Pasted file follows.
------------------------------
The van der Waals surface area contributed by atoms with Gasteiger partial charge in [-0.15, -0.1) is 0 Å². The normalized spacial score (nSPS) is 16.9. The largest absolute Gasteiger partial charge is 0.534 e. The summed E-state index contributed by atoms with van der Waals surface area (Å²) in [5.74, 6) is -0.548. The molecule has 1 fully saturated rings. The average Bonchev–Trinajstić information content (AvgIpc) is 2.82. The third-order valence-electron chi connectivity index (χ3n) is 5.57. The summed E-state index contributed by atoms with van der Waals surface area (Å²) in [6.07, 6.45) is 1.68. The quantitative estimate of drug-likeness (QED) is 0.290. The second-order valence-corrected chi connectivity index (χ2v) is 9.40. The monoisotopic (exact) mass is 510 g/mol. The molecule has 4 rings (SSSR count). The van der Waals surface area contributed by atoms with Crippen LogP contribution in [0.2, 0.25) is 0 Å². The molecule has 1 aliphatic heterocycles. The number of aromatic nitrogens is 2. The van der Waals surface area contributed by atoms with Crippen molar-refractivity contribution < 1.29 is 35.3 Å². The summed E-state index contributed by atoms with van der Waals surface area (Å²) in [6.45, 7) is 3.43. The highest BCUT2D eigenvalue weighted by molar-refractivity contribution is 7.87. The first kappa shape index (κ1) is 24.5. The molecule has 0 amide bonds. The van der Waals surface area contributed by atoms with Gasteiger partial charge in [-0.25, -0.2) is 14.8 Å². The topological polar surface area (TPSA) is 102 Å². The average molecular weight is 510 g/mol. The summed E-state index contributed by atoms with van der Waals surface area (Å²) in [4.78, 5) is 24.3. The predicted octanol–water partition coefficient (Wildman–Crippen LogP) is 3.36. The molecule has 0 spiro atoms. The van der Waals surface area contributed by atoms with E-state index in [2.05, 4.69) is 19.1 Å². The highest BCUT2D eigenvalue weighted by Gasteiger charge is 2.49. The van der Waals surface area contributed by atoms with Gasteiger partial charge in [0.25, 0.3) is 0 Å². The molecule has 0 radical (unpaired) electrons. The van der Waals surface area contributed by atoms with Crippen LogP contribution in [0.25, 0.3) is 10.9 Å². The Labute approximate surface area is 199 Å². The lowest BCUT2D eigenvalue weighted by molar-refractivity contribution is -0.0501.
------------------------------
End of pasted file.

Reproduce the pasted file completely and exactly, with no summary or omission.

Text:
The van der Waals surface area contributed by atoms with Gasteiger partial charge in [-0.15, -0.1) is 0 Å². The normalized spacial score (nSPS) is 16.9. The largest absolute Gasteiger partial charge is 0.534 e. The summed E-state index contributed by atoms with van der Waals surface area (Å²) in [5.74, 6) is -0.548. The molecule has 1 fully saturated rings. The average Bonchev–Trinajstić information content (AvgIpc) is 2.82. The third-order valence-electron chi connectivity index (χ3n) is 5.57. The summed E-state index contributed by atoms with van der Waals surface area (Å²) in [6.07, 6.45) is 1.68. The quantitative estimate of drug-likeness (QED) is 0.290. The second-order valence-corrected chi connectivity index (χ2v) is 9.40. The monoisotopic (exact) mass is 510 g/mol. The molecule has 4 rings (SSSR count). The van der Waals surface area contributed by atoms with Crippen LogP contribution in [0.2, 0.25) is 0 Å². The molecule has 1 aliphatic heterocycles. The number of aromatic nitrogens is 2. The van der Waals surface area contributed by atoms with Crippen molar-refractivity contribution < 1.29 is 35.3 Å². The summed E-state index contributed by atoms with van der Waals surface area (Å²) in [6.45, 7) is 3.43. The highest BCUT2D eigenvalue weighted by molar-refractivity contribution is 7.87. The first kappa shape index (κ1) is 24.5. The molecule has 0 amide bonds. The van der Waals surface area contributed by atoms with Gasteiger partial charge in [-0.25, -0.2) is 14.8 Å². The topological polar surface area (TPSA) is 102 Å². The average molecular weight is 510 g/mol. The summed E-state index contributed by atoms with van der Waals surface area (Å²) in [4.78, 5) is 24.3. The predicted octanol–water partition coefficient (Wildman–Crippen LogP) is 3.36. The molecule has 0 spiro atoms. The van der Waals surface area contributed by atoms with E-state index in [2.05, 4.69) is 19.1 Å². The highest BCUT2D eigenvalue weighted by Gasteiger charge is 2.49. The van der Waals surface area contributed by atoms with Gasteiger partial charge in [0.25, 0.3) is 0 Å². The molecule has 0 radical (unpaired) electrons. The van der Waals surface area contributed by atoms with Crippen LogP contribution in [0.25, 0.3) is 10.9 Å². The Labute approximate surface area is 199 Å². The lowest BCUT2D eigenvalue weighted by molar-refractivity contribution is -0.0501.